Once the full bibliothecal resources of the scholarly world are available on the web, the speed of real discoveries will increase noticeably. We should expect to see more and more USEFUL academic work being done outside the universities.

    Good journalists can set the standard. Eamonn Mallie finds out more in an average week than many professional scholars find out in their entire lives.

  • Driftwood
  • RobertNoonan

    She was so correct

    as the poet Bob Dixon said

    Who just parrots the generals’ stories?
    who just writes what they are told to say?
    who’s always in bed with the biggest army?
    who peddles lies, for Pay

  • Driftwood @ 11:08 PM:


    Now can anyone here remind me of the primary source of a pertinent anecdote?

    In the days before wireless and the time signal, a passenger from London dismounts from a train, somewhere in the West of England. He finds the Westminster time of his expensive and accurate watch exactly matches the station clock.

    Hours pass.

    He does his business in town, and checks his watch by the town-hall clock. He notices the timings of the two local clocks precisely coincide with Westminster. Anyone who has seen King’s Cross and St Pancras knows this is an impossibility.

    Our traveller is puzzled. He asks the town-hall custodian how he sets the time. Oh, he looks up the street, and adjusts by the station clock.

    Right. The traveller checks with the station master: how is the station clock so accurate? Oh, that’s easy: we look down the street and check with the town-hall.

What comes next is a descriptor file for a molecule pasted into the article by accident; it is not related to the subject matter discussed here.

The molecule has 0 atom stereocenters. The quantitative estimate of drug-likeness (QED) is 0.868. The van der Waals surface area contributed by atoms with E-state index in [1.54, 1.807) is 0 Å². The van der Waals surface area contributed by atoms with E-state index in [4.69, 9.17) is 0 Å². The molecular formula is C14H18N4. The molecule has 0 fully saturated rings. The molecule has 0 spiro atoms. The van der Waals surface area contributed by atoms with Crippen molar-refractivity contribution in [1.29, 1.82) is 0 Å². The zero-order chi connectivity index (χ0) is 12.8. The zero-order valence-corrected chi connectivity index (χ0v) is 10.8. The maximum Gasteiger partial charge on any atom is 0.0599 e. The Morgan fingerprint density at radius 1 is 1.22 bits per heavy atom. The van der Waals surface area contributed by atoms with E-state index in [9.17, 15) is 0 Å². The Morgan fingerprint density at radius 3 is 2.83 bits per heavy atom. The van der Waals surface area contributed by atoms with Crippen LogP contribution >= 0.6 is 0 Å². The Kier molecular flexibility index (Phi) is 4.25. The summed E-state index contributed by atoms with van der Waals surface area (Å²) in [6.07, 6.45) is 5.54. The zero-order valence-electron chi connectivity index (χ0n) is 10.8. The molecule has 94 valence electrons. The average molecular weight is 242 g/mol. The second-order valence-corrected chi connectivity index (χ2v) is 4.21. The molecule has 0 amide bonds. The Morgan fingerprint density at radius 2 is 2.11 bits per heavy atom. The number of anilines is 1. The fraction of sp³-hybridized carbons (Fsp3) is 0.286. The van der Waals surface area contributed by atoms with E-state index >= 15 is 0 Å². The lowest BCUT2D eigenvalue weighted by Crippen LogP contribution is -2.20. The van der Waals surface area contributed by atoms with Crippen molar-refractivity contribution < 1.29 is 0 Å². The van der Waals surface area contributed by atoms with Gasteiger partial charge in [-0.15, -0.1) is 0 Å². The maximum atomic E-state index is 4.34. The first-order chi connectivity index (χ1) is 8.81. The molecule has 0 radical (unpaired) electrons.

Somewhere in there is my definition of reliable journalism.

  • FitzjamesHorse

    “Apart from anything else, increased diversification of the means through which knowledge and opinion are circulated provides a needed counterweight to the writing or rewriting of history by anointed grandees”.

    I suppose the really amazing thing is that they have “courses in journalism”. I can fully understand the need to do a “course” to be a doctor……but does anyone actually NEED to do a course to a journalist.
    Anybody here really do a half-assed course at the Metro College in Belfast?

    A casual look thru the profiles of BBC journalists (check BBC website) shows most graduated in economics, politics, history.
    So since when did the Fourth Estate think of themselves as a Profession. Nobody else thinks they are.

    I can kinda understand a train crash and a voice saying “let me thru, Im a doctor” but I would not be comforted by “let me thru Im a journalist” or worse still “let me thru I have my own blog on word press”.

    More Journalism self regard and self promotion.
    Those who we entrust to deal academically with History and Politics are hardly self appointed. Cetainly the training would seem more rigourous than one year at the Metropoitan College in Millfield.
    And of course a casual look thru Blogs reveals a stunning lack of any kind of standard.

    Rummaging thru the dustbin of Ashley Cole or negotiating a “story” with Max Clifford is NOT a profession and frankly undermines anyone who has a real profession.

  • Driftwood

    The Dawkins web forum-much bigger than here- 85,000 registered users- and a minor adjustment causes uproar.
    The Belfast Met course in ‘journalism’ is a hoot.
    It’s at the bottom of the heap with ‘media studies’ ‘film studies’ and the rest that try to place these pseudo courses with proper subjects like History,Sociology, Psychology, English Literature etc and almost on a plane with Science and Mathematics.

  • FitzjamesHorse

    Absolutely right on the Metro course.

  • wee buns